Members of a moped gang that carried out more than 100 crimes against victims including former chancellor George Osborne have been jailed for more than 18 years.

During a 16-day rampage in April and May this year, the gang targeted the London boroughs of Camden, Westminster, Islington, and Kensington and Chelsea.

Southwark Crown Court heard that three teenagers and a fourth unknown robber, who was armed with a hammer, used two mopeds to snatch mobile phones from unsuspecting pedestrians.

One of the victims was the former chancellor George Osborne with the gang attempting to steal his mobile phone outside the BBC.

The gang would often mount the pavement and some victims were threatened with a hammer and a metal bar.

The court heard how Claude Parkinson, 18, was the leader of the teenage gang with two other members, aged 15 and 16, who cannot be named due to legal reasons.

In total the gang committed 103 offences between April 19 and May 4 with Parkinson sentenced to five years and three months in custody after admitting conspiracy to commit robbery.

The two teenage boys were each sentenced four years and two months in a young offender's institution after admitting the same offence.

The court heard how the numbers of moped phone snatches halved in London in the weeks after the arrests.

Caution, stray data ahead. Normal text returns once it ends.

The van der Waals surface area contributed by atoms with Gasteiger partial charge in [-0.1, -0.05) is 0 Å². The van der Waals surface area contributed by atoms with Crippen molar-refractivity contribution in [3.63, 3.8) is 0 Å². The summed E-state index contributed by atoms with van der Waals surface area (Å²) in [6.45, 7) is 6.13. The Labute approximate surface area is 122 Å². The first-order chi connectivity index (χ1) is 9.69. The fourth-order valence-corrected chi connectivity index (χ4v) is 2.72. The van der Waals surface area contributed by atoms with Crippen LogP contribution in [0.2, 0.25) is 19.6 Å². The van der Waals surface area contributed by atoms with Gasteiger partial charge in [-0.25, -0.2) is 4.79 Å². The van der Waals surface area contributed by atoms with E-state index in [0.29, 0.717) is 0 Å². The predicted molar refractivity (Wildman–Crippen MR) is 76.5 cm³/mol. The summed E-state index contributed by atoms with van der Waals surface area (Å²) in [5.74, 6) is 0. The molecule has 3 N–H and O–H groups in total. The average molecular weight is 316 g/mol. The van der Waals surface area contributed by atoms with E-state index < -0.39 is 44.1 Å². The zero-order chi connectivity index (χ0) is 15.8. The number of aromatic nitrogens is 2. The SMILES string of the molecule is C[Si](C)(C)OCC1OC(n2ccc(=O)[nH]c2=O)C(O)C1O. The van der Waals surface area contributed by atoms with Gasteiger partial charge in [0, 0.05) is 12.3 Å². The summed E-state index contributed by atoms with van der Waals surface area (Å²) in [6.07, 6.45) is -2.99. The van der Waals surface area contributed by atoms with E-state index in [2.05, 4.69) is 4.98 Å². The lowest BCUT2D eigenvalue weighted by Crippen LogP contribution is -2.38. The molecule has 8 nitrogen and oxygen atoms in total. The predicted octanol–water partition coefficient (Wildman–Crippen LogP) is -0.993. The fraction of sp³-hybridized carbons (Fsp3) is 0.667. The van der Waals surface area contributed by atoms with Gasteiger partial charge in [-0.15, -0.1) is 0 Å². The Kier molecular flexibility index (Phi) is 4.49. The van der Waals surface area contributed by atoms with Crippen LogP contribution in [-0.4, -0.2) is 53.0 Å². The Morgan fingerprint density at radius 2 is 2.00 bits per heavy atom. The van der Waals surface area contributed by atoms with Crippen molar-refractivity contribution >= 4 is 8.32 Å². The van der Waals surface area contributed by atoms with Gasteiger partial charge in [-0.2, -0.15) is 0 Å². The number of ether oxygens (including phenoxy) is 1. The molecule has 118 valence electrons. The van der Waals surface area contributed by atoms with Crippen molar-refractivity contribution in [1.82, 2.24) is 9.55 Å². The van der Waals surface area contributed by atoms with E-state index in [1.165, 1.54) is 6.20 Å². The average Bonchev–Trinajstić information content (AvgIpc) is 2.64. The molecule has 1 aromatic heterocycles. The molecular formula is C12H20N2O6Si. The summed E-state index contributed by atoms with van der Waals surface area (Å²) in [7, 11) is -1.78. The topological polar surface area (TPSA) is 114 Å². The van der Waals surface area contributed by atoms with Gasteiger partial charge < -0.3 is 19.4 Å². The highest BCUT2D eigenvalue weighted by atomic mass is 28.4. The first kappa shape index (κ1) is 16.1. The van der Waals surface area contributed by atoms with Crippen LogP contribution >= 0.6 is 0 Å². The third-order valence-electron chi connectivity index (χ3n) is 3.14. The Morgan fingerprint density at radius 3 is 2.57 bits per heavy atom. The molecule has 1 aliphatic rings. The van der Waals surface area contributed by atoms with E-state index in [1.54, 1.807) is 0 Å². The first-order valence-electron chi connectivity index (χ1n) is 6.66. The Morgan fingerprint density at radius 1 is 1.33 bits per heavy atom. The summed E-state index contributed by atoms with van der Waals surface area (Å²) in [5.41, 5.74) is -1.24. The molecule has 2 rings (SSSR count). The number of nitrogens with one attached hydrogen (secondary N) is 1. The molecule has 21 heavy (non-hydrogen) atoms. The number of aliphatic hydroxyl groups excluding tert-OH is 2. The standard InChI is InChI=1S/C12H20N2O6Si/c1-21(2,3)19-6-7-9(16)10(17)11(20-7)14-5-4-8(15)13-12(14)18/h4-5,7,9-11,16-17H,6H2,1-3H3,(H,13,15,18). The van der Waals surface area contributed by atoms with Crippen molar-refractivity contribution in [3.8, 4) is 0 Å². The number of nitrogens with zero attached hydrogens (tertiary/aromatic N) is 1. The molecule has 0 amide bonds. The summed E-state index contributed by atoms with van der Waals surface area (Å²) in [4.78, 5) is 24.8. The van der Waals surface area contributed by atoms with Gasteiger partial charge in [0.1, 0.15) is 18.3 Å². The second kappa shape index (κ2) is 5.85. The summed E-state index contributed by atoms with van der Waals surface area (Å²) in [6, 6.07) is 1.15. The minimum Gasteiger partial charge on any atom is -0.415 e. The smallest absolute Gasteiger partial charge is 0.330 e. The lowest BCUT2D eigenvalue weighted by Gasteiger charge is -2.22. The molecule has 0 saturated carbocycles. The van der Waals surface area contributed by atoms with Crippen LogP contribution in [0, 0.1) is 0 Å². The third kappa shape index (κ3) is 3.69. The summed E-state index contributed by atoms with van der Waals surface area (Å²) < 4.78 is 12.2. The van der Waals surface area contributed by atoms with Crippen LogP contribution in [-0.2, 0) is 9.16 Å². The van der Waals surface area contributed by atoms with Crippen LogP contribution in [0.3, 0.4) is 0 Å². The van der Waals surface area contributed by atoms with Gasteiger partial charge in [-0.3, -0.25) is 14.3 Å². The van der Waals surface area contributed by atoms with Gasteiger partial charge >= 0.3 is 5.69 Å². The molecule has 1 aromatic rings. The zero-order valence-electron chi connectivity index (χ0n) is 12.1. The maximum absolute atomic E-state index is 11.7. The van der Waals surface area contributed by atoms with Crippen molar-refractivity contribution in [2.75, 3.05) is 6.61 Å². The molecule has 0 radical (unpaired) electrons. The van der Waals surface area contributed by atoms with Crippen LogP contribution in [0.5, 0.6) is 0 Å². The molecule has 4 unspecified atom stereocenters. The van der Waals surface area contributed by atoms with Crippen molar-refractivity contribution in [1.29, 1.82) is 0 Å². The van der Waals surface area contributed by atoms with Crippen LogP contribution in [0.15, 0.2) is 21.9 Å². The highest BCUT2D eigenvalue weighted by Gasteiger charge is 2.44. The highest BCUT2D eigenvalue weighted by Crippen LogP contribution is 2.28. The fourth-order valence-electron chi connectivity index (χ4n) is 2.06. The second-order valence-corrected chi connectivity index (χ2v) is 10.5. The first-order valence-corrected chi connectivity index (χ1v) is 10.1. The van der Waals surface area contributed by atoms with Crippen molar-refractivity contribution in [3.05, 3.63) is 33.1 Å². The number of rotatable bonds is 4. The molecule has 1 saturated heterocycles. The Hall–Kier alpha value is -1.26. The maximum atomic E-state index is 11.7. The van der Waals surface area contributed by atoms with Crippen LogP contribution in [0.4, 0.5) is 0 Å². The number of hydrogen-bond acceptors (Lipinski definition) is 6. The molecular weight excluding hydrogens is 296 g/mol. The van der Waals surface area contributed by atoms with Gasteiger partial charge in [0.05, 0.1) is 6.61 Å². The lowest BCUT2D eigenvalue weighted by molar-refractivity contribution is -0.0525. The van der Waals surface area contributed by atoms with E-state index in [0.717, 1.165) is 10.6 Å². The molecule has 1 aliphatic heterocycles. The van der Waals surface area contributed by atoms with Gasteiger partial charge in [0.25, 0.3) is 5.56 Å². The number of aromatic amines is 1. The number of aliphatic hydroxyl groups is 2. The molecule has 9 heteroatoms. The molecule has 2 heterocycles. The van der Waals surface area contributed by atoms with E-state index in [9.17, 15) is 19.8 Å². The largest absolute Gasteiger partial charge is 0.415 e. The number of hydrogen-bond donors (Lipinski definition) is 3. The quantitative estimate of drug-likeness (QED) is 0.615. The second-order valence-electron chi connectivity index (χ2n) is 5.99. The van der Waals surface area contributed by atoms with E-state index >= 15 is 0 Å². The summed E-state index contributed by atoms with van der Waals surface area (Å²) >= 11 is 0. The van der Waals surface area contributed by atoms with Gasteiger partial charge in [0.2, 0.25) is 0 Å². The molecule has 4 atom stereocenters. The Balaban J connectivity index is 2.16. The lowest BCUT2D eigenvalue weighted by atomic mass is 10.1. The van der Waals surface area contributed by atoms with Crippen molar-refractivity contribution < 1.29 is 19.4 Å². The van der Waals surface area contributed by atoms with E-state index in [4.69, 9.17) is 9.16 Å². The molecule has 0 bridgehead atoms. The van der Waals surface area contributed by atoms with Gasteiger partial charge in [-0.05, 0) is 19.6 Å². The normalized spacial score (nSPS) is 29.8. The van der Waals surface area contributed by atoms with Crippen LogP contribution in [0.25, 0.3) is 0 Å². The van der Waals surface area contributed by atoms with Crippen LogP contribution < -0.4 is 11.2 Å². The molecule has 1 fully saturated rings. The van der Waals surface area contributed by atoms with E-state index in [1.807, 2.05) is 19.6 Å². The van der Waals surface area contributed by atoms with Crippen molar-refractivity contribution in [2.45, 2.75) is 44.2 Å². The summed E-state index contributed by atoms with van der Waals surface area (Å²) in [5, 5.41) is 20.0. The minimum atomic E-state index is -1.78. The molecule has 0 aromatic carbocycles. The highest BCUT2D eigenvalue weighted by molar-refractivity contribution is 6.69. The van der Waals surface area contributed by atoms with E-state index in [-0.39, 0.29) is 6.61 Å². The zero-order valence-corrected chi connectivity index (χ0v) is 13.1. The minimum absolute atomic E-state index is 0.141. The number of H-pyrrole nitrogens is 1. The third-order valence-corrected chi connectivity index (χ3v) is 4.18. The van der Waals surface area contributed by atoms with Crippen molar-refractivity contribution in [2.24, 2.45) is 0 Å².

The gang was caught when a quick-thinking photographer who took snaps of the gang which showed distinct markings of the suspects' clothing, such as logos and paint marks and these were used along with CCTV footage, to map the route the suspects took.

One of the images showed a suspect with part of a finger nail missing and a blemish on his nose, which matched up to Parkinson.

Shamsul Chowdhury
Shamsul Chowdhury, 40, pleaded guilty to handling stolen goods. He was sentenced to four years and ten months' imprisonment. Met Police

The gang sold the phones to married father Samsul Chowdhury who had sent the gang a price list for each device they could steal.

The 40-year-old was jailed for four years and ten months, after admitting buying stolen phones and arranging for them to be sold on.

The Evening Standard reported that his personal accounts ledger revealed he was raking in almost £10,000 a week in April and May from stolen goods.